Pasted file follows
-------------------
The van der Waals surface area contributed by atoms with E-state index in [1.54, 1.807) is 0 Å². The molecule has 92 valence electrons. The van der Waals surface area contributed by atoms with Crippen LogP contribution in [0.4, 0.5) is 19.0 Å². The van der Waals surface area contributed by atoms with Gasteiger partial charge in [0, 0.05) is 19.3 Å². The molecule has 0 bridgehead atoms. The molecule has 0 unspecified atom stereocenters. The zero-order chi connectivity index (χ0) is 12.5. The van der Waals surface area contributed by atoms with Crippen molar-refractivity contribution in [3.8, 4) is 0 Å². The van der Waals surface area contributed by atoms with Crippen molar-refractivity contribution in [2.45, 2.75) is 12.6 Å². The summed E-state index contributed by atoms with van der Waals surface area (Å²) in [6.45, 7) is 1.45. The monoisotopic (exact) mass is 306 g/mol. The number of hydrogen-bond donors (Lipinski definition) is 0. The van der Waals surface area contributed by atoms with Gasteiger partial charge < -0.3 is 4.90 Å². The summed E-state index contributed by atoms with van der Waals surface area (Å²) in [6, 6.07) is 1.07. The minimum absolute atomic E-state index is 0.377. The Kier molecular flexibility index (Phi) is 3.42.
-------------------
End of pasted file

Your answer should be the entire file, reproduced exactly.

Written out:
The van der Waals surface area contributed by atoms with E-state index in [1.54, 1.807) is 0 Å². The molecule has 92 valence electrons. The van der Waals surface area contributed by atoms with Crippen LogP contribution in [0.4, 0.5) is 19.0 Å². The van der Waals surface area contributed by atoms with Gasteiger partial charge in [0, 0.05) is 19.3 Å². The molecule has 0 bridgehead atoms. The molecule has 0 unspecified atom stereocenters. The zero-order chi connectivity index (χ0) is 12.5. The van der Waals surface area contributed by atoms with Crippen molar-refractivity contribution in [3.8, 4) is 0 Å². The van der Waals surface area contributed by atoms with Crippen molar-refractivity contribution in [2.45, 2.75) is 12.6 Å². The summed E-state index contributed by atoms with van der Waals surface area (Å²) in [6.45, 7) is 1.45. The monoisotopic (exact) mass is 306 g/mol. The number of hydrogen-bond donors (Lipinski definition) is 0. The van der Waals surface area contributed by atoms with Gasteiger partial charge < -0.3 is 4.90 Å². The summed E-state index contributed by atoms with van der Waals surface area (Å²) in [6, 6.07) is 1.07. The minimum absolute atomic E-state index is 0.377. The Kier molecular flexibility index (Phi) is 3.42.